• Pollinator: Liberty, Fuji, Gala, Enterprise, Sundance, Pixie Crunch.
  • Yield: Standard: Approximately 5-10 bushels at maturity. Reachables: 3/4 - 1 bushel. Bears fruit in 3-4 years.
  • Size: Standard 2-4 Ft
  • Blooms: Mid Spring
  • Fruit: Yellow fruit with crisp texture and excellent flavor.
  • Zone: 5-8
  • Form: Fruit Tree, Fruit, Apple, Standard Apple Tree, Reachables Apple Tree
  • Flower Form: White flowers.
  • Soil Requirements: Loamy Soil
  • Growth Rate: Medium growth rate.
  • Pruning: Prune in late winter/early spring, while trees are still dormant. There are normally two goals when pruning an apple tree: 1. Initially, on young trees, to encourage a strong, solid framework. 2. On mature trees to maintain shape, maximize sun exposure and encourage fruit production. You will also want to remove any suckers coming from the rootstock. Unwanted shoots and suckers can be removed at any time. Also remove any crossed, crowded or inward-growing limbs in late winter or very early sprin
  • Foliage: Green, broad at stem end, tapers to a point, saw-edged, deciduous.
  • Botanical Name: Malus domestica 'Goldrush' PP9392
  • Height: Standard: 20-22 feet. Reachables: 6-8 feet. Reachables tree heights will vary some based on location, soil, light, temperature, and other environmental factors.
  • Spacing: Standard: 20-30 feet. Reachables: 6-10 feet.
  • Depth: Locate the planting depth indicator, the marked line above the tree's root system.
  • Spread: Standard: 16-20 feet
  • Light Required: Full Sun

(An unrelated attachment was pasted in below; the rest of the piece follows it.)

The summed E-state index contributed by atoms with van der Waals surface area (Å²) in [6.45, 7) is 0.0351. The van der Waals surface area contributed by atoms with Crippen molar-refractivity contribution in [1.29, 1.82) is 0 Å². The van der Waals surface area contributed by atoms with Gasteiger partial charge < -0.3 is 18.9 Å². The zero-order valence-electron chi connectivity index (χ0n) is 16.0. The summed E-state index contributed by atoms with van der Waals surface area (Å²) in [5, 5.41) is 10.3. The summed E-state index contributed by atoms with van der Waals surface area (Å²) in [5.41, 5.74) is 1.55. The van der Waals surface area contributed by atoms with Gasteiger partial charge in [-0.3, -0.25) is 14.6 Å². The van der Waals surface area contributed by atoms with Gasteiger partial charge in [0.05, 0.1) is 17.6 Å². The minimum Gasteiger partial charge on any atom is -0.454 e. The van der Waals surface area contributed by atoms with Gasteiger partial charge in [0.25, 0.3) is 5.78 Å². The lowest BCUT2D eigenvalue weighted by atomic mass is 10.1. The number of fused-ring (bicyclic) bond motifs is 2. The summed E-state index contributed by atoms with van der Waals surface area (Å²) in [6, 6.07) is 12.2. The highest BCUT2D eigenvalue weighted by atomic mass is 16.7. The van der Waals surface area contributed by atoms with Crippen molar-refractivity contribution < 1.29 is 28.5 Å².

• Pollinator: Liberty, Fuji, Gala, Enterprise, Sundance, Pixie Crunch.
  • Yield: Standard: Approximately 5-10 bushels at maturity. Reachables: 3/4 - 1 bushel. Bears fruit in 3-4 years.
  • Size: Standard Deluxe
  • Blooms: Mid Spring
  • Fruit: Yellow fruit with crisp texture and excellent flavor.
  • Zone: 5-8
  • Form: Fruit Tree, Fruit, Apple, Standard Apple Tree, Reachables Apple Tree
  • Flower Form: White flowers.
  • Soil Requirements: Loamy Soil
  • Growth Rate: Medium growth rate.
  • Pruning: Prune in late winter/early spring, while trees are still dormant. There are normally two goals when pruning an apple tree: 1. Initially, on young trees, to encourage a strong, solid framework. 2. On mature trees to maintain shape, maximize sun exposure and encourage fruit production. You will also want to remove any suckers coming from the rootstock. Unwanted shoots and suckers can be removed at any time. Also remove any crossed, crowded or inward-growing limbs in late winter or very early sprin
  • Foliage: Green, broad at stem end, tapers to a point, saw-edged, deciduous.
  • Botanical Name: Malus domestica 'Goldrush' PP9392
  • Height: Standard: 20-22 feet. Reachables: 6-8 feet. Reachables tree heights will vary some based on location, soil, light, temperature, and other environmental factors.
  • Spacing: Standard: 20-30 feet. Reachables: 6-10 feet.
  • Depth: Locate the planting depth indicator, the marked line above the tree's root system.
  • Spread: Standard: 16-20 feet
  • Light Required: Full Sun
  • Pollinator: Liberty, Fuji, Gala, Enterprise, Sundance, Pixie Crunch.
  • Yield: Standard: Approximately 5-10 bushels at maturity. Reachables: 3/4 - 1 bushel. Bears fruit in 3-4 years.
  • Size: Reachables [R] 2-4 Ft
  • Blooms: Mid Spring
  • Fruit: Yellow fruit with crisp texture and excellent flavor.
  • Zone: 5-8
  • Form: Fruit Tree, Fruit, Apple, Standard Apple Tree, Reachables Apple Tree
  • Flower Form: White flowers.
  • Soil Requirements: Loamy Soil
  • Growth Rate: Medium growth rate.
  • Pruning: Prune in late winter/early spring, while trees are still dormant. There are normally two goals when pruning an apple tree: 1. Initially, on young trees, to encourage a strong, solid framework. 2. On mature trees to maintain shape, maximize sun exposure and encourage fruit production. You will also want to remove any suckers coming from the rootstock. Unwanted shoots and suckers can be removed at any time. Also remove any crossed, crowded or inward-growing limbs in late winter or very early sprin